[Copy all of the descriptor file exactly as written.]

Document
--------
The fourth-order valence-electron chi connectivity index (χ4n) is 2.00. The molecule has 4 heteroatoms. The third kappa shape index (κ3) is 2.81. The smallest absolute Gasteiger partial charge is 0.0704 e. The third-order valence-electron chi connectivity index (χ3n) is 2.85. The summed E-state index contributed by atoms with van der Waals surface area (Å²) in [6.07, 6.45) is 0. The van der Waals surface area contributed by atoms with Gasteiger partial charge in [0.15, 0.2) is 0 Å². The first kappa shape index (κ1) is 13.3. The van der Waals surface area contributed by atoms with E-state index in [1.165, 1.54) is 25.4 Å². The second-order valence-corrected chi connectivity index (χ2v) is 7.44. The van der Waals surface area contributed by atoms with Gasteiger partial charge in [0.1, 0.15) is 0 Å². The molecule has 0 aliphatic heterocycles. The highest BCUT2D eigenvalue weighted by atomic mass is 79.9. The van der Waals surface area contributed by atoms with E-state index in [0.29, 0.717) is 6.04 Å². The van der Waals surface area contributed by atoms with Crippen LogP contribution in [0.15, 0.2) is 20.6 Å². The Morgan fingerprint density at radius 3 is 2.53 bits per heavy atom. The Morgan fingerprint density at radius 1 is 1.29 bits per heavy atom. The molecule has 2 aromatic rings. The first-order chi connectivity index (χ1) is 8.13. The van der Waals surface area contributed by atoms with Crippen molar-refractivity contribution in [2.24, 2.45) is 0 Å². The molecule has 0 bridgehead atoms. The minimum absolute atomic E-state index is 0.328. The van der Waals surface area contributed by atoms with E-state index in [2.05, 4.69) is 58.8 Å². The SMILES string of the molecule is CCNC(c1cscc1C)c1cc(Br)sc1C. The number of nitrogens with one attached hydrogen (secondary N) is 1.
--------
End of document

The fourth-order valence-electron chi connectivity index (χ4n) is 2.00. The molecule has 4 heteroatoms. The third kappa shape index (κ3) is 2.81. The smallest absolute Gasteiger partial charge is 0.0704 e. The third-order valence-electron chi connectivity index (χ3n) is 2.85. The summed E-state index contributed by atoms with van der Waals surface area (Å²) in [6.07, 6.45) is 0. The van der Waals surface area contributed by atoms with Gasteiger partial charge in [0.15, 0.2) is 0 Å². The first kappa shape index (κ1) is 13.3. The van der Waals surface area contributed by atoms with E-state index in [1.165, 1.54) is 25.4 Å². The second-order valence-corrected chi connectivity index (χ2v) is 7.44. The van der Waals surface area contributed by atoms with Gasteiger partial charge in [0.1, 0.15) is 0 Å². The molecule has 0 aliphatic heterocycles. The highest BCUT2D eigenvalue weighted by atomic mass is 79.9. The van der Waals surface area contributed by atoms with E-state index in [0.29, 0.717) is 6.04 Å². The van der Waals surface area contributed by atoms with Crippen LogP contribution in [0.15, 0.2) is 20.6 Å². The Morgan fingerprint density at radius 3 is 2.53 bits per heavy atom. The Morgan fingerprint density at radius 1 is 1.29 bits per heavy atom. The molecule has 2 aromatic rings. The first-order chi connectivity index (χ1) is 8.13. The van der Waals surface area contributed by atoms with Crippen molar-refractivity contribution in [2.24, 2.45) is 0 Å². The molecule has 0 bridgehead atoms. The minimum absolute atomic E-state index is 0.328. The van der Waals surface area contributed by atoms with E-state index in [2.05, 4.69) is 58.8 Å². The SMILES string of the molecule is CCNC(c1cscc1C)c1cc(Br)sc1C. The number of nitrogens with one attached hydrogen (secondary N) is 1.